Notice that weight loss, while a big focus for many people, is only one benefit of cardio. Despite that, weight loss is not our only goal, but to look good. While there’s nothing wrong with wanting to look good, having that as our only goal can make exercise harder. Why? Because losing weight takes time…what happens if you don’t see results on your timetable? Where will your motivation go if the scale doesn’t cooperate? Open your mind to other reasons to exercise–you might just find new ways to make exercising easier.

3. Cardio for Better Quality of Life

Appearance is important. That’s why I take a shower every day, make sure my clothes match and check that I don’t have anything green stuck in my teeth. But I worry that we’ve gotten so obsessed with how we look that we no longer care about how we feel. If you look at the benefits listed above, all of them translate into feeling good now and in the future. Despite that, we still seem more entranced with getting six-pack abs than feeling good, both physically and mentally.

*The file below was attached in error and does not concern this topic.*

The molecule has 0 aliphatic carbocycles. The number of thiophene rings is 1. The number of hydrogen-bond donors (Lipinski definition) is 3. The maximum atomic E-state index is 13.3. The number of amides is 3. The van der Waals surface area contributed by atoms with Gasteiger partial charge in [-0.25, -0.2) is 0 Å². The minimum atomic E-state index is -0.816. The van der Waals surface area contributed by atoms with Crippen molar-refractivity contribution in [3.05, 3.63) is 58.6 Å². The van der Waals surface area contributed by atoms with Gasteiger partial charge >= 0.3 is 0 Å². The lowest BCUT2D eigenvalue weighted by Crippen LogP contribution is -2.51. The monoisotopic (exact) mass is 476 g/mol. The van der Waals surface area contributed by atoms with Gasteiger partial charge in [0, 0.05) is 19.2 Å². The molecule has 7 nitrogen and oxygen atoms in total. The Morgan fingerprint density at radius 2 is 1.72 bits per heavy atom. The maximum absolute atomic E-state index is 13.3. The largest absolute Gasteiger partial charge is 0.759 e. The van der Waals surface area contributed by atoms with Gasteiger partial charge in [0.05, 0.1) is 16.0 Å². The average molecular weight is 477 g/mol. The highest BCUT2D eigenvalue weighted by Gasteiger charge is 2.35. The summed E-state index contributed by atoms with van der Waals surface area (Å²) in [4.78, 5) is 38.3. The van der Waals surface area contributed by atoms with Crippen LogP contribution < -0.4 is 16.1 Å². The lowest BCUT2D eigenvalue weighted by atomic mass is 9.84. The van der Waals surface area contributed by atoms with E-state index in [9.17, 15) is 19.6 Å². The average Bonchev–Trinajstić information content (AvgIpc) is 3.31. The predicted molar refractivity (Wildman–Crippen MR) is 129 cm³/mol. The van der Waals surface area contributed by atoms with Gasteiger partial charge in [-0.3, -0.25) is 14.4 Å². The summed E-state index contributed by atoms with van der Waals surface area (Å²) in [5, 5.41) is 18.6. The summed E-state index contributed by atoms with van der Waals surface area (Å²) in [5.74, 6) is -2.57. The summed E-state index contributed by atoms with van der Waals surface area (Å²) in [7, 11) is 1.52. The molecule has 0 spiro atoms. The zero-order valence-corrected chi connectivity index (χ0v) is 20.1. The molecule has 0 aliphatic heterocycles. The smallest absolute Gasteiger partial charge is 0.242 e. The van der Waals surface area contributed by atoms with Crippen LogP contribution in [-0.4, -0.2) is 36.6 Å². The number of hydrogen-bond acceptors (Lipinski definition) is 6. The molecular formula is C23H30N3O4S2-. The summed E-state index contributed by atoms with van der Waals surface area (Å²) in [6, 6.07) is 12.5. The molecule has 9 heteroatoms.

Have we forgotten that being active can make our lives better? Moving around increases blood flow to our muscles, strengthens the heart and lungs and teaches the heart to work more efficiently. Not only that, when you exercise you set a good example for your kids to do the same, which could mean a better future for them.

Here is a great high intensity workout on the Stair Master, I posted earlier this week on my Instagram.  And GO MOVE YOUR BODY!!!

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What is your core?

What is your core?

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We hear so much about the importance of the core muscles and having a strong core.  We know that Pilates is great for strengthening your core, but what exactly is your core? While most people think it’s simply your abdominal muscles, it is actually much more.